Posts Tagged 'amphibians'

In Da Bronx


Franklinia alatamahaFranklinia in bloom. What a scrumptious flower! And the bees agree. (All of today’s trees are descendants from seeds collected by William Bartram in the 1760s. The plant is unknown in the wild.) Sylvilagus floridanusOn the mammal front, Cottontail and Chipmunk and Gray Squirrel.IMG_3877In addition to the frog, a Garter Snake crossed our path, and a couple of the elusive Italian Fence Lizards were seen (more on these anon).IMG_3829See the exuvia? AsclepiasPurple Milkweed Asclepias purpurea. IMG_3838

Frog, Rock, Turtle

IMG_3716This downward-facing turtle was king of the hill.IMG_3724This frog wanted a piece of the action.IMG_3722And this was one determined frog.IMG_3723It made several attempts to…well, what, exactly? Dislodge the turtle? In theory, the right amount of force applied to the fulcrum here should have knocked off the much larger turtle. IMG_3736But the turtle’s steadying feet made for an impregnable bastion.IMG_3728Meanwhile, and this was somebody else’s storyline, a young House Sparrow landing on all the nearby rocks and the other basking turtles briefly landed here. The turtle seemed to pay no more heed to this than it did the kamikaze frog.IMG_3730A state of equilibrium? IMG_3719But wait. Another rock. Another turtle. Another frog.IMG_3720


tadpolesOne of the unexpected sights during our walk along the Northumberland Coast Path was this (tidal?) pool full of what we thought were Common Toad (Bufo bufo) tadpoles. Surprising because this was brackish water at best, if not fully the brine of the nearby North Sea. Bufo bufoIt seems, though, that they can tolerate a certain amount of salt. And they are not the only amphibians to do so. I found this abstract of a journal article that provides a “review of the literature of amphibians in saline waters and present data on 144 species, in 28 families, on every continent except Antarctica. In doing so, we make the case that salt tolerance in amphibians may not be as rare as generally assumed.” IMG_3017Speaking of salt tolerance: near the tad-pools were some clumps of Glaux maritima, which seems to have more common names than you can shake a tadpole at, including, in the UK, Sea Milkwort. Found across the northern hemisphere, on coasts and high-elevation alkaline meadows.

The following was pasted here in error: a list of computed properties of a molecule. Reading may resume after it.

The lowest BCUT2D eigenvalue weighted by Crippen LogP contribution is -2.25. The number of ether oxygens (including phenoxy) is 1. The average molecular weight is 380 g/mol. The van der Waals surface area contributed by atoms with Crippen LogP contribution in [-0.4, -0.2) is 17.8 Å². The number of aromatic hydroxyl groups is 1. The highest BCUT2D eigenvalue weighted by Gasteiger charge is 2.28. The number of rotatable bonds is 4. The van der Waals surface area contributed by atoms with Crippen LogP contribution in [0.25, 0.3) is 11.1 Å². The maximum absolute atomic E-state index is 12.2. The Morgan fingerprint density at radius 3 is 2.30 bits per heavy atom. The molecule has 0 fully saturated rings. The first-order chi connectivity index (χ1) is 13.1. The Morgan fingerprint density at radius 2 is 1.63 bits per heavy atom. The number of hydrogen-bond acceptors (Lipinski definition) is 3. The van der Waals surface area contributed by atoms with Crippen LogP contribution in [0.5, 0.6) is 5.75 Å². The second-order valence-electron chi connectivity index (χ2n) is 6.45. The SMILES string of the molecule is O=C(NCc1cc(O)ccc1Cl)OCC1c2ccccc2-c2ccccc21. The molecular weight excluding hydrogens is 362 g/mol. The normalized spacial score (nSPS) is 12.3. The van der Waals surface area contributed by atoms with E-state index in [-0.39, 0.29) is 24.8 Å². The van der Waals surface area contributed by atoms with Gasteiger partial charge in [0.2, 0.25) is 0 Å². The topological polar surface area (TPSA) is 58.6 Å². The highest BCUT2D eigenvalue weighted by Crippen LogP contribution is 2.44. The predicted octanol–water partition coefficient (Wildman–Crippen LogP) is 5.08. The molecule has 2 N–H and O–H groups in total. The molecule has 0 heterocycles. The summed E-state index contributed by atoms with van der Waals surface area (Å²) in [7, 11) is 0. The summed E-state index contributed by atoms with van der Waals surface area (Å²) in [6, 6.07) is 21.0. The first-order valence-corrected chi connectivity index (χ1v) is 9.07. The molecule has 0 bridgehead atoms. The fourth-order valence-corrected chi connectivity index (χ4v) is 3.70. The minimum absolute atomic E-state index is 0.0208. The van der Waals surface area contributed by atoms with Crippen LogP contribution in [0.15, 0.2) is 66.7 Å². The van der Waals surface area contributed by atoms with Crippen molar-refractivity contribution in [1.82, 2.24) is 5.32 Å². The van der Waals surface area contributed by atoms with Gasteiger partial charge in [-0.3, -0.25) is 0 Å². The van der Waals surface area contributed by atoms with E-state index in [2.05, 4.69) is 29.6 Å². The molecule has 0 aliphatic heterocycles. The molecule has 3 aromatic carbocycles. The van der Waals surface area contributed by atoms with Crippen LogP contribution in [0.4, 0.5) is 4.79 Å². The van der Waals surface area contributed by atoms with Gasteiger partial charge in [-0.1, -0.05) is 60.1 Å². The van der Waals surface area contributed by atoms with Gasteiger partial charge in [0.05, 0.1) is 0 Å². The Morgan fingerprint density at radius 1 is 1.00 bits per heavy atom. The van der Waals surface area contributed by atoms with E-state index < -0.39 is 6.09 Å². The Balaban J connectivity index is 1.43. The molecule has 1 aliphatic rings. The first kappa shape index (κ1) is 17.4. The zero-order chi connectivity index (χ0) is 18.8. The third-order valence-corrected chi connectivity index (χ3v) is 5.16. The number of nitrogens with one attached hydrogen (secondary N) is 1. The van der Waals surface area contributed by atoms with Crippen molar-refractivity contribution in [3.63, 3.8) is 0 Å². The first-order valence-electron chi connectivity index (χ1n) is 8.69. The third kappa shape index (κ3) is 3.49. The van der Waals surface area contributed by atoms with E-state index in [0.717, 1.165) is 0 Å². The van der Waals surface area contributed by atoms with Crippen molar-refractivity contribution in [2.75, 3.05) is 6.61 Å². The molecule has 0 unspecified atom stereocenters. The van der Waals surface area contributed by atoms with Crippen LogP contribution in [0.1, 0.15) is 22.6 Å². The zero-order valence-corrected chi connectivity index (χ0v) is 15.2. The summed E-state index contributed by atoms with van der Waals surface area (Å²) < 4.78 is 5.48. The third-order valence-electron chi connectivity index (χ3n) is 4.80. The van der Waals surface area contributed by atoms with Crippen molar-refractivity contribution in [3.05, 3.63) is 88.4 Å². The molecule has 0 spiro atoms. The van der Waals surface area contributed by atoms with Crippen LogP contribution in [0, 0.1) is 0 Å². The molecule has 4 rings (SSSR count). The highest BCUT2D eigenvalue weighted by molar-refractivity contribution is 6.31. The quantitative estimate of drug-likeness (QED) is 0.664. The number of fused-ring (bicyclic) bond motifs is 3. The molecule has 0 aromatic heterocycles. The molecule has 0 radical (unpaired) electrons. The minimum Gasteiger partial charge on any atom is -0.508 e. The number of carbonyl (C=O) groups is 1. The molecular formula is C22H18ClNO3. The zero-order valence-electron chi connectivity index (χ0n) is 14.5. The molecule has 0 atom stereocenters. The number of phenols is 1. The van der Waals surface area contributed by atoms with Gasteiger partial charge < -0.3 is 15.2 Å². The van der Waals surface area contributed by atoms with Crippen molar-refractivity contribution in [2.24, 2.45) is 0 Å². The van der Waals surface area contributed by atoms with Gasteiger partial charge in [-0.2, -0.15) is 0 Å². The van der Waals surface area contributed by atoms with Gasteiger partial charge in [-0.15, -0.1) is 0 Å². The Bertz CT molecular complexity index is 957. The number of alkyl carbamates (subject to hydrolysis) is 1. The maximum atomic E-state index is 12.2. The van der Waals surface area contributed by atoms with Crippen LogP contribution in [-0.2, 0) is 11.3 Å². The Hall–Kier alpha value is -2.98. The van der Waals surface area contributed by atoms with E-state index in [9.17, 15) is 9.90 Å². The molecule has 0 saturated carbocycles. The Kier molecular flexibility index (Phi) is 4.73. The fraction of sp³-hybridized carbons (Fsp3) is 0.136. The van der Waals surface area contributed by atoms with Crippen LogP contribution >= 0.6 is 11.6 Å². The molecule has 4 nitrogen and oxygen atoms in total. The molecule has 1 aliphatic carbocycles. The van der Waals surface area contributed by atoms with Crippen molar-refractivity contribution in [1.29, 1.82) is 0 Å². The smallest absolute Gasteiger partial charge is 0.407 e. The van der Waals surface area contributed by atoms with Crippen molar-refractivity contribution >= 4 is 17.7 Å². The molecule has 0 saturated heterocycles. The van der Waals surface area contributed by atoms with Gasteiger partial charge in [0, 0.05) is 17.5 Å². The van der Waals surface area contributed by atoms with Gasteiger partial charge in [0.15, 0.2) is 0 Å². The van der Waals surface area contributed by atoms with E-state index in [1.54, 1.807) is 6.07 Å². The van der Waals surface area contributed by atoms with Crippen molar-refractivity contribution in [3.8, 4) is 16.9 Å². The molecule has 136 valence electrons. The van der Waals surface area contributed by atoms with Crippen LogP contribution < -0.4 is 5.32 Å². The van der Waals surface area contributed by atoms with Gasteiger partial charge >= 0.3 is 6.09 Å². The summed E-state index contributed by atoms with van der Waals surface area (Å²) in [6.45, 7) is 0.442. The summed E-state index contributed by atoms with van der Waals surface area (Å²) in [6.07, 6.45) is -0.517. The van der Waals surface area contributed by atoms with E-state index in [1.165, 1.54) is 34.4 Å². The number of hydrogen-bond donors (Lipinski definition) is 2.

Keep an eye or two out



IMG_1893In the Sylvan Water at Green-Wood. Tadpole…?


Notophthalmus viridescensOne of several Eastern Newts (Notophthalmus viridescens) in the high reservoir at Black Rock Forest recently. The red-spots are telling here, identifying the animal (another common name is Red-spotted Newt) and warning predators to lay off. This is the mature, aquatic stage of the animal’s life-cycle. They can live more than a dozen years. As juveniles, a.k.a. Red Efts, they are bright orange and live on land. Wet, soggy land.Notophthalmus viridescensThe vertically flattened tail is fin-like.

It’s hard to shoot life underwater without the proper filter, even in shallow water. But I did manage to catch these two:Notophthalmus viridescensThis is a pair in amplexus, a term of amphibian art.Notophthalmus viridescensAmplexus is from the Lain for “embrace.” They fertilize externally, but this grasping and caressing by the male is something akin to human foreplay.

I had no idea some people keep these as pets. I don’t think wild animals should be taken from their environment for such uses. One pet guide recommends not handling them much because the salts and oils on human skin can be bad for them. Indeed. How about just leaving them alone?


amphibAn American Toad looking for a place to burrow down for winter.spiderLe Dejeuner sur l’herbe with tiny spider.lichenA scattering of lichen on smooth granite. walnutsBig walnuts.

All seen on Old Croton Aqueduct Trail or in Sleepy Hollow Cemetery, where lies Washington Irving.


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